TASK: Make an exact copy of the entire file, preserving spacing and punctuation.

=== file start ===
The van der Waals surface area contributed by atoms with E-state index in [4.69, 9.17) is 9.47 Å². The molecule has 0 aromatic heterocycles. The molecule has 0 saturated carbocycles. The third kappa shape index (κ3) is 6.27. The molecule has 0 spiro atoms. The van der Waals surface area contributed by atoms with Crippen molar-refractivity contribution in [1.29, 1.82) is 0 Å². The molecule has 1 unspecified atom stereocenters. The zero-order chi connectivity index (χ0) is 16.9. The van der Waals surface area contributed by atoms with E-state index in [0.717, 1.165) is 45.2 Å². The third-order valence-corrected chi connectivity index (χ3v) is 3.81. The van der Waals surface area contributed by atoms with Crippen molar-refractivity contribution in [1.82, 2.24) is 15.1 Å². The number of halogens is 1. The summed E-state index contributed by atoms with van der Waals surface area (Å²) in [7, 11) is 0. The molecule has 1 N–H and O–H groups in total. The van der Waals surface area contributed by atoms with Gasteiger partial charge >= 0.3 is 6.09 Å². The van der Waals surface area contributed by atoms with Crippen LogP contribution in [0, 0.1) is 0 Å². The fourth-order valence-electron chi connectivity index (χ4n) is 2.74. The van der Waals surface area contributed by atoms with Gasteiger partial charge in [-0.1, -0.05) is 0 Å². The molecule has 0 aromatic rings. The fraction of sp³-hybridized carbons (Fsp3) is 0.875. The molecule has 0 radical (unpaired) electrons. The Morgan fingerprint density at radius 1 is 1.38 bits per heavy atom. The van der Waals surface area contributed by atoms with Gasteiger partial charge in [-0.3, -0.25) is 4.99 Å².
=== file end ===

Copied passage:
The van der Waals surface area contributed by atoms with E-state index in [4.69, 9.17) is 9.47 Å². The molecule has 0 aromatic heterocycles. The molecule has 0 saturated carbocycles. The third kappa shape index (κ3) is 6.27. The molecule has 0 spiro atoms. The van der Waals surface area contributed by atoms with Crippen molar-refractivity contribution in [1.29, 1.82) is 0 Å². The molecule has 1 unspecified atom stereocenters. The zero-order chi connectivity index (χ0) is 16.9. The van der Waals surface area contributed by atoms with E-state index in [0.717, 1.165) is 45.2 Å². The third-order valence-corrected chi connectivity index (χ3v) is 3.81. The van der Waals surface area contributed by atoms with Crippen molar-refractivity contribution in [1.82, 2.24) is 15.1 Å². The number of halogens is 1. The summed E-state index contributed by atoms with van der Waals surface area (Å²) in [7, 11) is 0. The molecule has 1 N–H and O–H groups in total. The van der Waals surface area contributed by atoms with Gasteiger partial charge >= 0.3 is 6.09 Å². The van der Waals surface area contributed by atoms with Crippen LogP contribution in [0, 0.1) is 0 Å². The fourth-order valence-electron chi connectivity index (χ4n) is 2.74. The van der Waals surface area contributed by atoms with Gasteiger partial charge in [-0.1, -0.05) is 0 Å². The molecule has 0 aromatic rings. The fraction of sp³-hybridized carbons (Fsp3) is 0.875. The molecule has 0 radical (unpaired) electrons. The Morgan fingerprint density at radius 1 is 1.38 bits per heavy atom. The van der Waals surface area contributed by atoms with Gasteiger partial charge in [-0.3, -0.25) is 4.99 Å².